If your budget is tight this year, rather than charging up more credit card debt in an effort to give to your friends and family, suggest forgoing gifts and agree to volunteer together at a nonprofit.
Not only will you be able to share in the holiday spirit with your loved ones, but you will also be providing assistance to those who need it most.
Another idea is to issue "gift certificates" to friends and family, offering your time to baby-sit or help with housework, yard work, and other special projects.
This may not be realistic for your own child, but I would absolutely recommend this when it comes to giving a gift to a grandchild, niece or nephew.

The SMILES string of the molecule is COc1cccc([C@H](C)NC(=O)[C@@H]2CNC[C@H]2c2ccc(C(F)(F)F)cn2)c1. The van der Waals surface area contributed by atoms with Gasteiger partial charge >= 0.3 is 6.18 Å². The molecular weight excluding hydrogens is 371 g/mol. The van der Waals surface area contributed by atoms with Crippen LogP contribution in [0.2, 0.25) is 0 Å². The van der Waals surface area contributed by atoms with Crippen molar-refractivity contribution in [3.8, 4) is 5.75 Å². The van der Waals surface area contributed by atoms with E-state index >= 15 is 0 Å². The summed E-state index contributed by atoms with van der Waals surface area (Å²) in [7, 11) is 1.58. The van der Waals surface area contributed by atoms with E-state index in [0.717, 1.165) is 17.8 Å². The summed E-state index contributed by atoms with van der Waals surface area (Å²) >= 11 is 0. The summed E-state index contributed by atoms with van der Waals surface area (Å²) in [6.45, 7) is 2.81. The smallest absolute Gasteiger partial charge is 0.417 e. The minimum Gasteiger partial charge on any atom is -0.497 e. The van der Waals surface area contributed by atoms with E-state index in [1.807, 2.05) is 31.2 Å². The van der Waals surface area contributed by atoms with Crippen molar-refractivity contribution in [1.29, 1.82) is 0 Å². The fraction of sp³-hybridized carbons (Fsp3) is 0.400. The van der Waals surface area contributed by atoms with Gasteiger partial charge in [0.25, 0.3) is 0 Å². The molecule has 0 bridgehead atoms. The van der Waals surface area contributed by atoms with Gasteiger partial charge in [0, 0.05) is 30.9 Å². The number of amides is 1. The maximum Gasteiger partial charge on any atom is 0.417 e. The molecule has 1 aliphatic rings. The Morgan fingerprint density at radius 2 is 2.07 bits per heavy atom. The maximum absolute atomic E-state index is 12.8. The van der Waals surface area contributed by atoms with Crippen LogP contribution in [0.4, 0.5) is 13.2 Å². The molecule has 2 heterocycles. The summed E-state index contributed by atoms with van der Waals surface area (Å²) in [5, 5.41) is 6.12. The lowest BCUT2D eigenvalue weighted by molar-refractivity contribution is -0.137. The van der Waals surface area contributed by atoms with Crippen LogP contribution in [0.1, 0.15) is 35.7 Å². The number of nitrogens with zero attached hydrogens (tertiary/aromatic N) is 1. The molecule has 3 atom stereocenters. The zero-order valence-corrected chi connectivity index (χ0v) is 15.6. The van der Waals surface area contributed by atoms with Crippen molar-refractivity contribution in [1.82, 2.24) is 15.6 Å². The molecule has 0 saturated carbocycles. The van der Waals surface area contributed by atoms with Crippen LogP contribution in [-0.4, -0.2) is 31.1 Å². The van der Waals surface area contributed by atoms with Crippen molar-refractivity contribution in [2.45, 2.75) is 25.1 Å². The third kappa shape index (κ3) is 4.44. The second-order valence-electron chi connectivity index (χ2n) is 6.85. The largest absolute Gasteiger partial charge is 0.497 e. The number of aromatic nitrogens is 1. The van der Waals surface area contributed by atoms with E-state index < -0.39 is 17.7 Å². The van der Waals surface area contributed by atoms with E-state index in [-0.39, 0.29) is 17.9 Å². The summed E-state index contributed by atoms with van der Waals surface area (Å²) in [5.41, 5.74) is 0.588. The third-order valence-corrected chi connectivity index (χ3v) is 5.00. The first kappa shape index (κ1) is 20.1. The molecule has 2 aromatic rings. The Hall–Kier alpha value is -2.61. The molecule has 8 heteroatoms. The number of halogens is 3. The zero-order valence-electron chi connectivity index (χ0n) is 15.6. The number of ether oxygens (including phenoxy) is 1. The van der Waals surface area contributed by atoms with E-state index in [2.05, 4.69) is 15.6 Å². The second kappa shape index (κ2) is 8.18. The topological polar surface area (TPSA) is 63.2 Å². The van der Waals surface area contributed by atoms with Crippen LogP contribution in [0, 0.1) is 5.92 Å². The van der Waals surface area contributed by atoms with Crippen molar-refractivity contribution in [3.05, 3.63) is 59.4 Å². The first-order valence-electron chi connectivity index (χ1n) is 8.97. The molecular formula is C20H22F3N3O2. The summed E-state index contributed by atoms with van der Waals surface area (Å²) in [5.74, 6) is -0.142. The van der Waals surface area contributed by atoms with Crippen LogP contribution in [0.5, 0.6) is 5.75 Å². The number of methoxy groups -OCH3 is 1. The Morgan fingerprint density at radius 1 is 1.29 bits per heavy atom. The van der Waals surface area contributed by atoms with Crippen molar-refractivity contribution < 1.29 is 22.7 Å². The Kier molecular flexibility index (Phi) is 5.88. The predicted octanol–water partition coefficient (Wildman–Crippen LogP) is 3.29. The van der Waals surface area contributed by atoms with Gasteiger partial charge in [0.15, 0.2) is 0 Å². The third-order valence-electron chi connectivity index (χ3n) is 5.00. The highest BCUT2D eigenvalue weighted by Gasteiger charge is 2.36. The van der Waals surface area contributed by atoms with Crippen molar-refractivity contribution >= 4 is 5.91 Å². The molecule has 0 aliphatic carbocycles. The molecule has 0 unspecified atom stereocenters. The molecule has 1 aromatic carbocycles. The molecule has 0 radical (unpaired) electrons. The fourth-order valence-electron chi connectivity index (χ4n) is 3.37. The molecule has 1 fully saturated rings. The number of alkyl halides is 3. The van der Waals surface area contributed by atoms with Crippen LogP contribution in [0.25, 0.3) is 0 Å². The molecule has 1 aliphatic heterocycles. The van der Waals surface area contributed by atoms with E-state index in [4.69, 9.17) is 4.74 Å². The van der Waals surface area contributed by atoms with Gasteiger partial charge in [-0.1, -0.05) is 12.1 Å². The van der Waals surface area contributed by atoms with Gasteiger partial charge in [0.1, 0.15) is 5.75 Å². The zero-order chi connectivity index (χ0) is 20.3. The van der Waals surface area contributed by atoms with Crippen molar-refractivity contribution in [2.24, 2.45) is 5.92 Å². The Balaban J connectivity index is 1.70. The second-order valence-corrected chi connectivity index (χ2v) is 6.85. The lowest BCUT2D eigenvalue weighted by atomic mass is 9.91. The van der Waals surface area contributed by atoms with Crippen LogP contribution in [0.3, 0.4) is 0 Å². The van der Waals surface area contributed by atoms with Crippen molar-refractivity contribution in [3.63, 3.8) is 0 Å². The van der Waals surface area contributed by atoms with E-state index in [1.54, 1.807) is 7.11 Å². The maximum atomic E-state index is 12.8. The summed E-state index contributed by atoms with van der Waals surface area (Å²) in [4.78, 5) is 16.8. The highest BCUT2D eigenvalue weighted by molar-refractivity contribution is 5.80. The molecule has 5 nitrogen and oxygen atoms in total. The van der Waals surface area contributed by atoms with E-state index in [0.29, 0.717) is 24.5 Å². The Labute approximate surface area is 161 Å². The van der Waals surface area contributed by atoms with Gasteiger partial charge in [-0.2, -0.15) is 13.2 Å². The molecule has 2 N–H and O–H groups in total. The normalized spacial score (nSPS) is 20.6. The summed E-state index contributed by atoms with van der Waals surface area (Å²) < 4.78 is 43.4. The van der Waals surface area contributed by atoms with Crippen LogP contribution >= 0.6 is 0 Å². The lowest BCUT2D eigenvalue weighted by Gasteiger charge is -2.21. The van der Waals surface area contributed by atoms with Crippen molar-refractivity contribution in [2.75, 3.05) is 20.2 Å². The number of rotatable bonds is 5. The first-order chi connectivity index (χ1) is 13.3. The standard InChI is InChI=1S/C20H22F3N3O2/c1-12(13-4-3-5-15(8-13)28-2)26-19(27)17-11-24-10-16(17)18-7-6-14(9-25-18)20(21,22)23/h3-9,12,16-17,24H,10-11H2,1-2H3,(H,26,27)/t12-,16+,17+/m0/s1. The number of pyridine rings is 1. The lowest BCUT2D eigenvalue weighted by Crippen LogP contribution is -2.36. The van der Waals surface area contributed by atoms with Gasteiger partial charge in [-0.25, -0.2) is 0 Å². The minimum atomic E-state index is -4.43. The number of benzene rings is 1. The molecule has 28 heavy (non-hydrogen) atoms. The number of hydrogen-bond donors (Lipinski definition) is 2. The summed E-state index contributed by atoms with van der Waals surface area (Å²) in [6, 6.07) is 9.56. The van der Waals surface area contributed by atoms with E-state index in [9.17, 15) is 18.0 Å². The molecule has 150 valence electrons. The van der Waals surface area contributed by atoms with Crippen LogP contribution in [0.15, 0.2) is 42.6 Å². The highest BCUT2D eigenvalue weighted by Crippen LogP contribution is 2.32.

A typical American child receives 70 new toys a year! There is not a better stocking stuffer than a stock certificate from a company that your child is familiar with -- it is educational and financially rewarding.
For example, you can buy stock directly from Mattel Inc. for your nephew instead of the hot toy that he is sure to forget.
Likewise, buy your father-in-law a share of stock directly from Home Depot instead of a new power drill.
Gifts of stock are a low-price gift that makes a big impact. I like to think of them as a present for the future.
Mellody Hobson, president of Ariel Capital Management in Chicago (www.arielmutualfunds.com) is "Good Morning America's" personal finance expert.